The idea of celebrity culture, and the amount of faith many people have in celebrities, is very perplexing to me. Specifically, thinking about recent events in the news, I am forced to ask the question: given that fans worship the polytheistic world of Hollywood to such a large degree, why is it that when a celebrity gets into trouble –legal, personal, or moral—their once adoring public salaciously revels in their fall from grace?
Two recent examples of fallen celebrities are domestic goddess Martha Stewart and repeatedly accused King of Pop/Peter Pan, Michael Jackson. These celebrities were (and some would say still are) veritable icons of domesticity and pop music, respectively.
They have both used their talents to rise from meager beginnings to amass great fortunes and garner worldwide fame.
However, once the allegations of wrongdoing began to surface, their levels of fame were surpassed by their levels of infamy. Stewart, accused of insider trading, has been recently convicted and may go to prison, on a hidden deal between friends involving a tiny percentage of her net worth. Jackson, accused and dismissed of child abuse charges years ago, is once again on trial, facing a seemingly more certain case against him, all the while becoming more and more odd.
These two celebrities, who were once widely revered power players within the show business industry, are now in front of judges to prove their innocence and defend their already tarnished reputations.
Subsequently, throughout these proceedings, the amount of news coverage from CNN and MSNBC and pseudo-news coverage from programs like Entertainment Tonight and Inside Edition has been enormous and completely sensationalized.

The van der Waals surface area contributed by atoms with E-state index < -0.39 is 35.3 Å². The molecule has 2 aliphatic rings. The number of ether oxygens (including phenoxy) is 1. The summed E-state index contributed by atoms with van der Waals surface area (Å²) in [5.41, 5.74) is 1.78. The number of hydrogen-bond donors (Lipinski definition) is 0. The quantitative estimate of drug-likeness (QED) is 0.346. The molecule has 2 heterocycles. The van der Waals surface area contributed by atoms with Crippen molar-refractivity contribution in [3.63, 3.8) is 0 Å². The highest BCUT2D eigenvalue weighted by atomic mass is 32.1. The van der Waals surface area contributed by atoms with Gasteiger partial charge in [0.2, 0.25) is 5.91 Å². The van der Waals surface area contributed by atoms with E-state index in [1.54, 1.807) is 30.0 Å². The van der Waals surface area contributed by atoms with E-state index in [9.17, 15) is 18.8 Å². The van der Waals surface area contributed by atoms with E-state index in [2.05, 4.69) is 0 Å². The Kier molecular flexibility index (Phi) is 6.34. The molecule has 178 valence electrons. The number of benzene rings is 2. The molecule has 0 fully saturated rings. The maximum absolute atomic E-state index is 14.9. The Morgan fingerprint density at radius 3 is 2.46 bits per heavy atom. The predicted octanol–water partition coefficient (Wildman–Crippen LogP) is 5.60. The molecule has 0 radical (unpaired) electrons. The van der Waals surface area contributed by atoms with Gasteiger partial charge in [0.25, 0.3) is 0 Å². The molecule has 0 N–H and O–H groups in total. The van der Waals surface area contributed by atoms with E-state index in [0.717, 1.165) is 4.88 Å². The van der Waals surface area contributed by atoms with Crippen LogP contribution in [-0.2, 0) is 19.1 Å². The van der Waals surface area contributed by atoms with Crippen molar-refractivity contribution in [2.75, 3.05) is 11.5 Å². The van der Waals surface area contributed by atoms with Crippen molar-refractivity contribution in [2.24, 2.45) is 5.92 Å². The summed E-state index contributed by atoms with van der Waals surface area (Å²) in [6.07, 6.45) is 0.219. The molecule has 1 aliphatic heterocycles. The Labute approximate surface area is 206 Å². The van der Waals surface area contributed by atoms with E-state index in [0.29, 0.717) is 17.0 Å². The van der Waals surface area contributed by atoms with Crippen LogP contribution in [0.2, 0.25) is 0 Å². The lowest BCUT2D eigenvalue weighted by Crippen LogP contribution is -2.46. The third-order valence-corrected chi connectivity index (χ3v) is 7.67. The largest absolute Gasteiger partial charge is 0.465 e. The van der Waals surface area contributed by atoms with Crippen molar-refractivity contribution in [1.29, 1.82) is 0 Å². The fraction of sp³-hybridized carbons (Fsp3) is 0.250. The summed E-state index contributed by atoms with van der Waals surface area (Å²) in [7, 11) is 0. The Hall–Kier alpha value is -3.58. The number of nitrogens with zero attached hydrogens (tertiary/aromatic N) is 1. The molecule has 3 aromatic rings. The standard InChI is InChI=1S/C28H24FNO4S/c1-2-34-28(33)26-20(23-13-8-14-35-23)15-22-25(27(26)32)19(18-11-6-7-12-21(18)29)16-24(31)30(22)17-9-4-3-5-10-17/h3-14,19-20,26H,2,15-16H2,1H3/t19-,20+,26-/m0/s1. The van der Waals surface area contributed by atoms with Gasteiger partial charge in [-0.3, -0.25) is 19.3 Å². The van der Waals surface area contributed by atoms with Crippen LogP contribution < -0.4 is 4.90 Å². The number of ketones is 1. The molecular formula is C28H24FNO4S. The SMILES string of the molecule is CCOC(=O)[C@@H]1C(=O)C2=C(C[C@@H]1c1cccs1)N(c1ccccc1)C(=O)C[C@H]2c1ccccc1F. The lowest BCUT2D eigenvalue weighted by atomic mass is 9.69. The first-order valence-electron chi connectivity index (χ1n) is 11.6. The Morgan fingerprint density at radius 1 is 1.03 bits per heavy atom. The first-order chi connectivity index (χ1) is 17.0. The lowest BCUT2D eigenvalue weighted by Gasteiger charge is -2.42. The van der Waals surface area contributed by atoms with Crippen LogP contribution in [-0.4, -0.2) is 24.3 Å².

When a celebrity gets into some sort of trouble, public obsession seems to increase, and develop into a form of mass-voyeurism. It is schadenfreude on a grand scale.
As the popularity of Martha Stewart and Michael Jackson has dropped considerably, their screen-time has increased significantly. News channels have been sure to catch all the craziness at all the proceedings. Other instances of over-hyped celebrity trials such as those of O.J. Simpson, Robert Blake and Winona Ryder, have only helped to reinforce this strange obsession with witnessing larger-than-life figures reduced in status to that of unprivileged, vulnerable, ‘normal’ people.
For these celebrities, their rise to stardom and their height of worship may have been sweet but their falls from grace have been long, drawn-out and witnessed by millions.
Celebrity can be harsh. Small, questionable actions can escalate, and depending on the topic at hand, even small transgressions can balloon to ruin lives and fuel television news for months on end. This is their reality. The privilege is based on a perceived superiority, and once the bubble bursts, a celebrity has broken the public trust. They are not, in fact, without flaws, and therefore don’t deserve their inflated status. They no longer deserve our trust, do they? Their inclusion on the ‘A-list’ is no longer certain. We don’t believe in them anymore.